Girls can do anything ... or so the saying goes.
But although women now work in industries previously dominated by men, they still don’t have equal footing in society. Nowhere is this clearer than in the gender pay gap, which reflects where women are really at, and how their work is perceived and valued by society.
This year, teachers and nurses have taken strike action as they demand higher wages. And now, midwives are fighting for better working conditions and pay.
But why are they still fighting the same fight - one that appears to be ongoing and where there’s no apparent end in sight?
One of the problems that hasn’t really been talked about when these stories of pay parity hit the media headlines is the way these jobs have been historically constructed as "gendered" or feminised professions that were performed mostly by women.
From the late 19th century, New Zealand women began increasingly working outside the domestic environment. Domestic service roles were not appealing to young women who were moving towards a more egalitarian way of thinking. And besides, domestic service jobs involved excessively long hours and very little pay.
New Zealand women wanted independence, as well as to be more active in public life.
But entering the workforce came with barriers. One of those was a lack of provision for female workers.
“A women’s toilet would be separated from the men’s toilet just by a calico sheet, or the women would have to walk through the men’s toilets to get to their own toilet,” says Te Papa history curator Kirsty Ross.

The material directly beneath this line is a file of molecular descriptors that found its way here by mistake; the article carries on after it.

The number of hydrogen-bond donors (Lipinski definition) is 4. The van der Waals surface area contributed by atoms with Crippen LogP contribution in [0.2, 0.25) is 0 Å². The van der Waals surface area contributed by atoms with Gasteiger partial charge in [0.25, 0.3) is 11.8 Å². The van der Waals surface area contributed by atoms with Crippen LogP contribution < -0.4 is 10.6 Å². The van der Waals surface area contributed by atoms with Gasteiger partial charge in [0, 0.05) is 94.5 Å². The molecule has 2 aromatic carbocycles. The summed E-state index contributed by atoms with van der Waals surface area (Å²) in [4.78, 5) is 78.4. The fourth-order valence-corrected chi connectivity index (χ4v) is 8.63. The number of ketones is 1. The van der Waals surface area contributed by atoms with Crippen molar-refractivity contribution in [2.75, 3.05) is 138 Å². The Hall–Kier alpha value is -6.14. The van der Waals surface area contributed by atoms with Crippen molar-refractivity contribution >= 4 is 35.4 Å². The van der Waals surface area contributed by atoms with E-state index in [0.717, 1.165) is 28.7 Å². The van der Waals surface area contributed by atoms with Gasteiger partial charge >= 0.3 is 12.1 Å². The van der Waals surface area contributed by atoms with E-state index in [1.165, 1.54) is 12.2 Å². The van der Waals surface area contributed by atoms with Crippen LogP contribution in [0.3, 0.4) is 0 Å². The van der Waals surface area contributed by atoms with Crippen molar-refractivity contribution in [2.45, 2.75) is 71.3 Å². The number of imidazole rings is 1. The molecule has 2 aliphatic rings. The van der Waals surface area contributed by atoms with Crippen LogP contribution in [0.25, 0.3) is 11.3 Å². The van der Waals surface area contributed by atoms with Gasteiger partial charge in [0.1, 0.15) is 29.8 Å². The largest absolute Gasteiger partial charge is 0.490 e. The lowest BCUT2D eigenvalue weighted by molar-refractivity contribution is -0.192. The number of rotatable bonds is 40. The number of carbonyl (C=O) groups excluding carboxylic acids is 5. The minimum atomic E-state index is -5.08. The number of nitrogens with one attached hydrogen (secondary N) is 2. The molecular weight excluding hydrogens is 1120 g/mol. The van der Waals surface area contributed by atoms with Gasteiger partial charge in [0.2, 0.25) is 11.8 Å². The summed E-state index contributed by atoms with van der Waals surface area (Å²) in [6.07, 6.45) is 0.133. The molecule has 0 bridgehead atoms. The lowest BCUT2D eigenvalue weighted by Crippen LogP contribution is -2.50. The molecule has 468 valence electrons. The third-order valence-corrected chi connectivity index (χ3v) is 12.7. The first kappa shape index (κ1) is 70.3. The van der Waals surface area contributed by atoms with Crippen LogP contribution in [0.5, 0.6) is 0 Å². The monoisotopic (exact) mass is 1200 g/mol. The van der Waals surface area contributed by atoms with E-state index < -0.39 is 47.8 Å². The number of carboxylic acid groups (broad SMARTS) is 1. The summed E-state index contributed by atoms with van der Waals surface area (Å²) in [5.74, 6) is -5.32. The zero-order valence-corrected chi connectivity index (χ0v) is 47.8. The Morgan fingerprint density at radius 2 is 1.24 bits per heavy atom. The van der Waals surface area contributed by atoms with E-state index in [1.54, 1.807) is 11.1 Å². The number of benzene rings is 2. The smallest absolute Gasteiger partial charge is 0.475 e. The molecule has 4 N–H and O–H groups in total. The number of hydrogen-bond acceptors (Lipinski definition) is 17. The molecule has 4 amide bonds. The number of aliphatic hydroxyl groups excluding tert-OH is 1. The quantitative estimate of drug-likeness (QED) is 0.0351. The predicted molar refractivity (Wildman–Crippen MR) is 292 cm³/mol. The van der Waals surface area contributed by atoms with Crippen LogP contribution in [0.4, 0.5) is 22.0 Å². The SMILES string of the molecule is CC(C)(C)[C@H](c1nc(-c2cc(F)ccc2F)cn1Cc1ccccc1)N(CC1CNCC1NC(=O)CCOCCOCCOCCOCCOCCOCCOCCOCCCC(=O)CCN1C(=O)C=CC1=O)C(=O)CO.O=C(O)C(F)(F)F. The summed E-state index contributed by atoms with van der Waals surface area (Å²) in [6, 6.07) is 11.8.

And, that is if there was even a toilet available for women in the first place.
New Zealand during the late 1800s, when women won the right to vote, was a place that was still largely clinging to Victorian values. Women in the workplace created a great deal of tension and questions around how they would retain their respectability. Even the simple act of being seen going to the bathroom was perceived as "a reduction in women’s privacy."
It was also a time when the concept of the "male breadwinner" was prevalent, according to University of Otago historian Barbara Brookes, author of a History of New Zealand Women.
“The assumption was that a man should earn enough to support his wife and family. And that becomes part of the award system,” Brookes says.
It also brings into question the differentiation between paid and unpaid work for women, and what is perceived as valid or valuable.
“It’s wrong to imagine that women who were at home raising families didn’t think they were contributing members of society,” says Brookes of women in colonial New Zealand.
She adds that women were very much contributing to social reform through their unpaid efforts. They were actively engaged in community work and volunteered for church organisations. Volunteering was an important way of improving things for growing communities and for New Zealand society as a whole, and it was also how the suffrage movement was mobilised.
But women were interested in working. They took on roles as teachers, and later they began moving into positions that had traditionally been performed by men.